We Fed An Island by José Andrés. The 2018 hurricane season was, mercifully, less active and destructive than the 2017 season that featured major back-to-back-to-back storms. In We Fed An Island, Chef José Andrés provides a gripping on-the-ground account of his experience responding to the deadliest of last year’s storms, Hurricane Maria. (The Arsht Center for Resilience was also proud to host Chef Andrés speaking on this subject last year). Building resilience to natural disasters is a process that must occur long before the next storm is on the horizon. Andrés is trying to make sure that we do just that.
William F. Wechsler, senior adviser for Middle East programs at the Atlantic Council and interim director of the Rafik Hariri Center for the Middle East.
After the Russian invasion of Ukraine in 2014, US Secretary of State John Kerry went on CBS’s Face the Nation and complained: “You just don’t in the 21st century behave in 19th century fashion.” Well, it seems that Russian President Vladimir Putin and an increasing number of world leaders indeed may prefer a return to more Hobbesian world. So they subvert the norms of international behavior that have held sway since the end of the Cold War and actively undermine the liberal order that was so painstakingly built after World War II. Understanding this trend is the central challenge of our times. I, therefore, thoroughly appreciated reading the The Jungle Grows Back: America and Our Imperiled World by Robert Kagan, a slim volume that smartly outlines this challenge. I got around to reading it last month and have already bought a few more copies as holiday gifts. To further appreciate what might be lost if the jungle is indeed allowed to grow back, it’s worth reading The Better Angels of Our Nature: Why Violence Has Declined by Steven Pinker, which describes why the modern era has become humanity's most nonviolent period. Of course, it only takes one serious nuclear exchange for this trend line to be reversed.
Ernest Hemingway famously had a character explain that he went bankrupt in two ways: “gradually, then suddenly.” That’s also how systems of government fundamentally change. This past year I went on a minor Roman history binge and recommend The Storm Before the Storm: The Beginning of the End of the Roman Republic by Mike Duncan, the man behind the History of Rome podcast. Duncan focuses not on Julius Caesar's crossing the Rubicon but on the two generations preceding that event, when the traditional norms of Roman political behavior degenerated, conflicts between populists and the establishment became tribal, zero-sum games, and violence became an increasingly acceptable means to achieve policy goals. The parallels to our present day are painful to recognize, but more such lessons can be drawn from How Democracies Die by Steven Levitsky and Daniel Ziblatt, which I read at the beginning of the year. Turning back to Rome and to the question of why its empire died centuries after its republic, I recommend The Fate of Rome: Climate, Disease, and the End of an Empire by Kyle Harper. Given all of the other threats we face we thankfully don’t have to deal with the added dual challenges of climate change or new pandemics—right?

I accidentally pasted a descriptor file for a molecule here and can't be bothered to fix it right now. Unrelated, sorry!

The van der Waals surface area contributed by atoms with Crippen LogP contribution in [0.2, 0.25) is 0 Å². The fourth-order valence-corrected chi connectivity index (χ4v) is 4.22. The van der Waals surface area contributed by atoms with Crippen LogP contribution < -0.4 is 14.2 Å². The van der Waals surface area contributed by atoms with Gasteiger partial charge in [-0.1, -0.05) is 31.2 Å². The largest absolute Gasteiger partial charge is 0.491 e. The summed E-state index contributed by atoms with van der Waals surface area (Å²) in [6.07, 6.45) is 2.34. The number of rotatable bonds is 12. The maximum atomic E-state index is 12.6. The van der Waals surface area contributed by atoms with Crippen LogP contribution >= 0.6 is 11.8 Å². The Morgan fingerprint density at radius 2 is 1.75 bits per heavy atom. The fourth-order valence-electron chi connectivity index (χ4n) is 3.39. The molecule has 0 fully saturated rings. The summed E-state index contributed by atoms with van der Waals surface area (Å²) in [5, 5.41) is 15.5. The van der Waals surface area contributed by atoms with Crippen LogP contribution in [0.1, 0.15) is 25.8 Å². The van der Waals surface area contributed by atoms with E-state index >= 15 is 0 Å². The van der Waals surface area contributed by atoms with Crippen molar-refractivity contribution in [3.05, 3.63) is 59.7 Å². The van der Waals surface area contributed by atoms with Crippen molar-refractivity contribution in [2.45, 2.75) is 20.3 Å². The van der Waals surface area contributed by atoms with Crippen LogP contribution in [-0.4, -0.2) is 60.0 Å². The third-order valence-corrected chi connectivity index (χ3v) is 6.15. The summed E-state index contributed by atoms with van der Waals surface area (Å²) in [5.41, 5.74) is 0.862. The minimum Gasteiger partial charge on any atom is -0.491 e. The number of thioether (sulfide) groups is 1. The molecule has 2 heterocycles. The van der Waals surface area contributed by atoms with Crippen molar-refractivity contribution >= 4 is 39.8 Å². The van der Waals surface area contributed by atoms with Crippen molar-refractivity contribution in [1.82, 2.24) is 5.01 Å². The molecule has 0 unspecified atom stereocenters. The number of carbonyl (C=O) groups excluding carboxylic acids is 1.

Finally, I also read several books this year about different aspects of the revolution taking place in our understanding of human DNA. I think my favorite of the group was Who We Are and How We Got Here: Ancient DNA and the New Science of the Human Past by David Reich. Reich is the head of the Harvard lab that is doing the most work on this subject, which is opening up new discoveries about how humans moved across the planet in prehistorical times. I also recommend She Has Her Mother's Laugh: The Powers, Perversions, and Potential of Heredity by Carl Zimmer and The Tangled Tree: A Radical New History of Life by David Quammen.